of water, according to the quantity of Hams to be cured, using all
materials in the proportions given on page 50.



QUANTITY OF BRINE TO USE FOR CURING 100 LBS. OF HAMS.

(_Copyrighted; Reprint Forbidden._)


Five gallons by measure, or forty-two pounds by weight, is the
approximate amount of water to use for every 100 lbs. of Hams.

A tierce, after being packed with 285 lbs. of meat, will hold about
14 to 15 gallons of water. When curing Hams in vats, or open barrels,
whether in small or large quantity, always use no less than five
gallons of brine to every 100 pounds of meat, as this makes the proper
strength and a sufficient brine to cover the meat nicely.



THE USE OF MOLASSES AND SYRUP BARRELS IN CURING HAMS.

(_Copyrighted; Reprint Forbidden._)


Never use old molasses barrels, or syrup barrels for curing meat,
unless they have been first thoroughly scoured and steamed, and
cleansed with our Ozo Washing Compound. It is best to use oak tierces,
and always be sure that they are perfectly clean and sweet before
putting the meat into them to cure.



PUMPING HAMS.

(_Copyrighted; Reprint Forbidden._)


We strongly recommend the pumping of Hams, full directions for which
are given on page 76.



SHAPE OF VATS IN CURING HAMS.

(_Copyrighted; Reprint Forbidden._)


Sometimes, vats of certain shapes require more brine to cover the
meat than others, and in such cases, a proportionate amount of
=Freeze-Em-Pickle=, Sugar and Salt, should be added to the necessary
amount of water to make sufficient brine to cover the meat.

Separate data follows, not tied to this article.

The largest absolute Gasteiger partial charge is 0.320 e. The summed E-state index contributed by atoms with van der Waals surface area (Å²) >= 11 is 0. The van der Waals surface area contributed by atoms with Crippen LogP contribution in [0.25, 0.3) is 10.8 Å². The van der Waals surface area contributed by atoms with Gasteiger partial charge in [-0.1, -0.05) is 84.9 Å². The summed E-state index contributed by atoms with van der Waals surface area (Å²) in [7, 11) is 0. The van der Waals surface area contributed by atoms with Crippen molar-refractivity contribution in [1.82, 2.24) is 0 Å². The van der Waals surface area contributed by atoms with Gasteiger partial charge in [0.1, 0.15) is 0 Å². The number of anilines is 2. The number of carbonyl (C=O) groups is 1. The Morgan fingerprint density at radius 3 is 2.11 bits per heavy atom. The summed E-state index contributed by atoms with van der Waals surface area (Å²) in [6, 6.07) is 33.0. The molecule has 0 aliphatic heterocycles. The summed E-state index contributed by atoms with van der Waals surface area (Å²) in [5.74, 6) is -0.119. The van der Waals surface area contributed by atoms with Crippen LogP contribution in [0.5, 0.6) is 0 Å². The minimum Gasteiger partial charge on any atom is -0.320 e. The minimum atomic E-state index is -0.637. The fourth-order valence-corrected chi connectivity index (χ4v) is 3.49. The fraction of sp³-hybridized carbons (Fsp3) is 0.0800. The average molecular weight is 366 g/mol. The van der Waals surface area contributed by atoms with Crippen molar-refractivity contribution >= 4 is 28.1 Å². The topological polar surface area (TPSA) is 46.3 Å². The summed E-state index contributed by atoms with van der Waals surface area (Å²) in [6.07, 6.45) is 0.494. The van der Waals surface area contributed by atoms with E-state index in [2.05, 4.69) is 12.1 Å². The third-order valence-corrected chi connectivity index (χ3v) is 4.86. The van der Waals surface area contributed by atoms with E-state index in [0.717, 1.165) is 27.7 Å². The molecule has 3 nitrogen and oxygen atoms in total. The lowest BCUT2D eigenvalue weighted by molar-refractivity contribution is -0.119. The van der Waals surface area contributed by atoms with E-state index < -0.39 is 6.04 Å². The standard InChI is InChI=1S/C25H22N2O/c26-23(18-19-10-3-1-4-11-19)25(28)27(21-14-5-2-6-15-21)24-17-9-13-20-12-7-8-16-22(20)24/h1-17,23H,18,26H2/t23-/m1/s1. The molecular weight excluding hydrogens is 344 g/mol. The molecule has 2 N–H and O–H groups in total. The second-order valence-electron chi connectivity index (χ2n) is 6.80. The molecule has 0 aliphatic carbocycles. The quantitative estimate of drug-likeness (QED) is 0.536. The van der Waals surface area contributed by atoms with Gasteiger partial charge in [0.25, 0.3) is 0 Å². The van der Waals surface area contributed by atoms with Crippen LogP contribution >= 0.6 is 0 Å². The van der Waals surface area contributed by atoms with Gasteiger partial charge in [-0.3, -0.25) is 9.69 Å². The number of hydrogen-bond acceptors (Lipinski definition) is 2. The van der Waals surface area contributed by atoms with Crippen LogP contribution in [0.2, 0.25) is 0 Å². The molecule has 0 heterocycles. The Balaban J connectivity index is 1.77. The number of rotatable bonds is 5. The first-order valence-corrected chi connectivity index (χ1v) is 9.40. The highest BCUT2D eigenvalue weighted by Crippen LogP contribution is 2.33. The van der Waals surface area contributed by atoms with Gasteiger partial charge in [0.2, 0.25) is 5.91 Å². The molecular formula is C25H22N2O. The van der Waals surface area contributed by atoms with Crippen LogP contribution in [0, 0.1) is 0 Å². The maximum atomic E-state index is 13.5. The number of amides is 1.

HOW TO OVERHAUL HAMS WHEN CURING IN OPEN PACKAGES.

(_Copyrighted; Reprint Forbidden._)


[Illustration: HOW TO OVERHAUL HAMS WHEN CURING IN OPEN PACKAGES]

On the fifth day after packing each lot of Hams, it is necessary that
they should be overhauled. This must be repeated seven days later;
again in ten days; and a final overhauling should be given ten days
later. Overhauling four times while curing, and at the proper time
in each instance, is very important and must never be forgotten,
especially when curing with this mild, sweet cure. Overhauling means to
take the Hams out of the brine and to repack them in the same brine.
The proper way to overhaul is to take a perfectly clean tierce, set it
next to the tierce of Hams to be overhauled, pack the meat into the
empty tierce, and then pour the same brine over the meat.



HOW TO CURE HAMS IN CLOSED UP TIERCES.

(_Copyrighted; Reprint Forbidden._)


Large packers, who employ coopers, should always cure Hams in closed up
tierces, as this is the best method known.

[Illustration: HOW TO CURE HAMS IN CLOSED UP TIERCES

FIRST.--]

=First=:--Mix the proper proportions of =Freeze-Em-Pickle=, Sugar and
Salt for the different size Hams to be cured. These proportions are
given in the table on page 50, under the heading, “Small Hams, Medium
Hams, Heavy Hams.” If the tierces are to be headed up, use half of the
=Freeze-Em-Pickle=, Sugar and Salt for rubbing the Hams, and the half
that is left over, after the Hams are rubbed, should be dissolved in
the water which is to be used to fill the tierces. Rub each Ham well
before packing; put only 285 lbs. of meat in each tierce, and then head
them up.

[Illustration: SECOND.--]

=Second=:--Lay the tierces on their sides and fill them through the
bunghole with water in which the half of =Freeze-Em-Pickle=, Sugar and
Salt left over after rubbing, has been dissolved.

[Illustration: THIRD.--]

=Third=:--Insert the bung and roll the tierces. This will mix and
dissolve the =Freeze-Em-Pickle=, Sugar and Salt rubbed on the meat.
Where the pieces of meat press tightly against each other or against
the tierce, the brine does not act on the meats; but if the meats are
properly rubbed with the mixture of =Freeze-Em-Pickle=, Sugar and
Salt before being packed in the tierce, such surfaces will be acted